Even At New Position, Sean Lee Looks Like Old Self In Cowboys’ Win Over Giants
On a personal level, change is a fact that many of us observe at twelve-month intervals. For Sean Lee, change was a process that required nearly two years – or 644 days, to be exact – of waiting to become official.
When Lee last stepped onto a football field, he was the Dallas Cowboys’ middle linebacker on a frigid December evening in 2013 at sloppy Soldier Field.
More than twenty-one months after a neck injury knocked him out of that Monday night loss to the Bears, Lee made his highly anticipated return to the gridiron as the Cowboys’ weak-side linebacker on Sunday Night Football.
It’s no surprise that the 28-year old led the team with nine tackles in Dallas’ 27-26 come-from-behind win over the New York Giants. Nor was the fact that Lee’s presence on perhaps the most critical play helped force a game-altering incompletion from Eli Manning.
This, after all, was the same Lee who had played well as an inside linebacker in a 3-4 defense for first Wade Phillips and then Rob Ryan, and was enjoying a career-year in the middle of Monte Kiffin’s 4-3 scheme in 2013 before succumbing to injuries.
Allowing Bruce Carter to sign a free-agent deal with Tampa Bay in the off-season was a good decision by the Dallas front-office. Replacing him with Lee was an even better one. Lee, at his core, is a football player wrapped in a linebacker’s body. He is one of only a handful of linebackers in the league who can transition seamlessly from one position to another.
Lee’s impact on the field has never been in the same vein as that of Roy Williams. But what he lacks in big-hitting ability he makes up for with uncanny instincts. And though he didn’t post 21 takedowns like he did against Seattle three years ago, or draw cheers from the home crowd for a big hit, Lee influenced the outcome in ways that don’t necessarily translate onto a stat sheet.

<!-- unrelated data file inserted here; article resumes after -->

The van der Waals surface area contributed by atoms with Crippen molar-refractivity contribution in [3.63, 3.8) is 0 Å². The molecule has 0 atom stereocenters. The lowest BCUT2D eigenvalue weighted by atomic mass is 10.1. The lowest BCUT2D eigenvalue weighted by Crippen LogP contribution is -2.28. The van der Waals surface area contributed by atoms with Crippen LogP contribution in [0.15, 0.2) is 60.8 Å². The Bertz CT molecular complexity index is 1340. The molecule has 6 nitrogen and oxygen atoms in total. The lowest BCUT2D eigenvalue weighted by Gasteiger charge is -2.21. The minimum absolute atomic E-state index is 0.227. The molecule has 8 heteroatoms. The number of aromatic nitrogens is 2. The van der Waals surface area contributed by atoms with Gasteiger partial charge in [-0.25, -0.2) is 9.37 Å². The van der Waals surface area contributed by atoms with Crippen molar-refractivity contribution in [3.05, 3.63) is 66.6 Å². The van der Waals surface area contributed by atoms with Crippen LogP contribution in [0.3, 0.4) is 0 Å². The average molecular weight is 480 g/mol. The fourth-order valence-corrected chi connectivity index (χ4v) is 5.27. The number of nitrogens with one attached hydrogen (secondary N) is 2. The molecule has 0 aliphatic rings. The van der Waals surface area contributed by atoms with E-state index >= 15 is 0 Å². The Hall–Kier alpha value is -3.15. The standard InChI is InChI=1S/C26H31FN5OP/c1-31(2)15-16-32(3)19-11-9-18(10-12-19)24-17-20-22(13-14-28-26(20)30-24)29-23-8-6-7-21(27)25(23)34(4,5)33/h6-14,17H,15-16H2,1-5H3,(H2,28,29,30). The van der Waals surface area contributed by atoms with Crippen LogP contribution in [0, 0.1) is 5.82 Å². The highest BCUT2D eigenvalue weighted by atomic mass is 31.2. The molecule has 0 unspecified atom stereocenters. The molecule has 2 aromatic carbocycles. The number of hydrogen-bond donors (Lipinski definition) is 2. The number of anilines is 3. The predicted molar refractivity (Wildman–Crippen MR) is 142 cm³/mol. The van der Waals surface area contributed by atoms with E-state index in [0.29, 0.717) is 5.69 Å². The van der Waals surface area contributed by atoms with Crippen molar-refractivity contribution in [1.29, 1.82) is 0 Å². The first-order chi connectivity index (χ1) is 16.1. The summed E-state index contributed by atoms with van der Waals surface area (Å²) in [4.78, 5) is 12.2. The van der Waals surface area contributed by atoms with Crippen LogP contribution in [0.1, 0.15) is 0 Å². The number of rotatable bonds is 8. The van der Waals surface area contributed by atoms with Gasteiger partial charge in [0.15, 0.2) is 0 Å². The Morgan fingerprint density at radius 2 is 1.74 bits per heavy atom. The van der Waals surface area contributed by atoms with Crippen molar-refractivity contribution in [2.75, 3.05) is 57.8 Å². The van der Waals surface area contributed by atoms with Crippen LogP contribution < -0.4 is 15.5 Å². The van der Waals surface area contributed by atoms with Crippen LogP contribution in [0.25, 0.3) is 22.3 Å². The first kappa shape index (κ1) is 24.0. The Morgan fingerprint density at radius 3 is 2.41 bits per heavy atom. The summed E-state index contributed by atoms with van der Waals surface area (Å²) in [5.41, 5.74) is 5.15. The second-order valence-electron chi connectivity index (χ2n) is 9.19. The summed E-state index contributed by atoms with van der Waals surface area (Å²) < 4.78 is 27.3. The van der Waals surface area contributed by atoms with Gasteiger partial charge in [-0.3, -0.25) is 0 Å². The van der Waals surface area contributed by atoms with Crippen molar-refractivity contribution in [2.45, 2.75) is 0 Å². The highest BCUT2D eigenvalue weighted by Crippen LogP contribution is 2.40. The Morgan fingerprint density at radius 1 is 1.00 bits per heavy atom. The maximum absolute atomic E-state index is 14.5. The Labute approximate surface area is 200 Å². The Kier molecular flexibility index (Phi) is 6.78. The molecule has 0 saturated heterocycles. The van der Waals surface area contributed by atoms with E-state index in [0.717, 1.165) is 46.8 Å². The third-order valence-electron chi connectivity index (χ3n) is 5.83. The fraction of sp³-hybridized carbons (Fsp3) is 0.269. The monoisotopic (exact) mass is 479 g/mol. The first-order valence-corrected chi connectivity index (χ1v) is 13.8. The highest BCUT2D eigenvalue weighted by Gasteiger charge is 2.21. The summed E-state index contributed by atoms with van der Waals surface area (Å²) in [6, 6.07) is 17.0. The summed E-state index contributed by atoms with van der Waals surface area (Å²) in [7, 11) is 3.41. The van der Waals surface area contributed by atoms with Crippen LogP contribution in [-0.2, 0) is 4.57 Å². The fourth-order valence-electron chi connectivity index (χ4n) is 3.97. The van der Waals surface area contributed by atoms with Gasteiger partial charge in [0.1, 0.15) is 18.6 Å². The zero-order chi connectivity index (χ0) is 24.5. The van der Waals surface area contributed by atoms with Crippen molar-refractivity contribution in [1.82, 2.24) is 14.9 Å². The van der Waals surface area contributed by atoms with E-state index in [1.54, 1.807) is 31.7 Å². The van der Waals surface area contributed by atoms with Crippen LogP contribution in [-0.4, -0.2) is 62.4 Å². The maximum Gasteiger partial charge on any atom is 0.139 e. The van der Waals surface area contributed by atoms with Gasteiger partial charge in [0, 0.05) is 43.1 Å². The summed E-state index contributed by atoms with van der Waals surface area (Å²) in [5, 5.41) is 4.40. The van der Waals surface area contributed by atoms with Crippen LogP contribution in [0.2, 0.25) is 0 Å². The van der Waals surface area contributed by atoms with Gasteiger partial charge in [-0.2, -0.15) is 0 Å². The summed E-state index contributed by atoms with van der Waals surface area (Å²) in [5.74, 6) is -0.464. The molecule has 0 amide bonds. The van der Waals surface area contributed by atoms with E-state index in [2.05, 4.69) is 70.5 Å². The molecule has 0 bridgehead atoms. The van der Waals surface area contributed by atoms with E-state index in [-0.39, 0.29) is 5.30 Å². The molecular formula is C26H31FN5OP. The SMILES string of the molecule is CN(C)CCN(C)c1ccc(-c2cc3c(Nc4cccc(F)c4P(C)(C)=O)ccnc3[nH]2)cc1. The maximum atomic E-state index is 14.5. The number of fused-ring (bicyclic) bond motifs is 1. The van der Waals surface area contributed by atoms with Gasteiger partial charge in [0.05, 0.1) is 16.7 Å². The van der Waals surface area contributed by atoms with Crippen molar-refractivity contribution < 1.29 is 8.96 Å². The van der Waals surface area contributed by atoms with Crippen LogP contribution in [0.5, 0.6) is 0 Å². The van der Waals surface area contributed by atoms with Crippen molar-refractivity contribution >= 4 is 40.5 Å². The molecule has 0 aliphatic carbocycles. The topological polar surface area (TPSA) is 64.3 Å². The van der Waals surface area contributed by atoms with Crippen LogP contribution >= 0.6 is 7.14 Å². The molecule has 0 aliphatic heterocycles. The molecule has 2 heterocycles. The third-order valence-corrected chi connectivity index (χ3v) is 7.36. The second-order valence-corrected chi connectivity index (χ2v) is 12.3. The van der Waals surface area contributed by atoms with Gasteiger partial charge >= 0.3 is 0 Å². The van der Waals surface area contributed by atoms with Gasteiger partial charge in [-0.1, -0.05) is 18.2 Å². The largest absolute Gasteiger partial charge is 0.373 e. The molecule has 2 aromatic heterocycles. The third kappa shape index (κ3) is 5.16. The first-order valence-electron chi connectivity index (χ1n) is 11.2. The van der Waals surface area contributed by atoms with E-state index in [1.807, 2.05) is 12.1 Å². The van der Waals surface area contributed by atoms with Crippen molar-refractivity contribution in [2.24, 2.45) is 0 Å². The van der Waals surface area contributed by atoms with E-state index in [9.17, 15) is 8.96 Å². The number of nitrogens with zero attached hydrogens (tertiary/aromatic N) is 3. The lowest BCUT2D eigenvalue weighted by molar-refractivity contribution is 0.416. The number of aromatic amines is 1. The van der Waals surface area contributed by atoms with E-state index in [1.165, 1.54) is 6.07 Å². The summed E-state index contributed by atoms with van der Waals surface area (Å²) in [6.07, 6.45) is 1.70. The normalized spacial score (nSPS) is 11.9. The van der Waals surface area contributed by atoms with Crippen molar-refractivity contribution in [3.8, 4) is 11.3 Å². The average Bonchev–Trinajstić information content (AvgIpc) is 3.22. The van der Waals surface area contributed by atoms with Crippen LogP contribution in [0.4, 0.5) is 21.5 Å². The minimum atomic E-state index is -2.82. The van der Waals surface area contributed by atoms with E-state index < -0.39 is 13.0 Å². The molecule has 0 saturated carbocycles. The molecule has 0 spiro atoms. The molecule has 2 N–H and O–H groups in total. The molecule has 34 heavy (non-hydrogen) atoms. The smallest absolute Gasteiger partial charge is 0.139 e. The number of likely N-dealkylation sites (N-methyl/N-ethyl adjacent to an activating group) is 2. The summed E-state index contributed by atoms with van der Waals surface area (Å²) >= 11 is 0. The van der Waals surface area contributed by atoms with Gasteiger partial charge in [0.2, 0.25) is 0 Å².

He filled holes on running plays, taking fullbacks and tight ends head-on, and forcing the runner into the arms of a teammate. His coverage of New York wide receiver Odell Beckham Jr. in the middle of the field during the second quarter led to Dallas’ only sack of the game by Tyrone Crawford and a Giants punt.
Another impact play came in the second half when Lee corralled running back Rashad Jennings behind the line of scrimmage for a three-yard loss. New York punted again two plays later.
But Lee’s most resounding effort came on a third-and-goal play from the Dallas 1-yard line with less than two minutes remaining. The odds foretold of another handoff from Manning to Jennings, but Lee insisted that the Dallas defense was prepared for anything.
“We didn’t know what they were coming with,” Lee said after the game.
Needing to hold the Giants out of the end-zone to give Tony Romo and the Cowboy offense one last chance to complete the comeback, Lee teamed up with Crawford to chase Manning from the pocket and force a throwaway that not only stopped the clock but compelled the Giants head coach to call for a field goal that put New York ahead by only six points.
That Romo then turned around and marched the Cowboys 72 yards in 89 seconds to grab the victory cemented what was a very memorable and very productive evening for Sean Lee.
“I am sore,” Lee admitted in postgame. “I am sore. It’s the first time I played in a while. But it was fun… That’s going to go down as one of the better wins for me to be a part of.”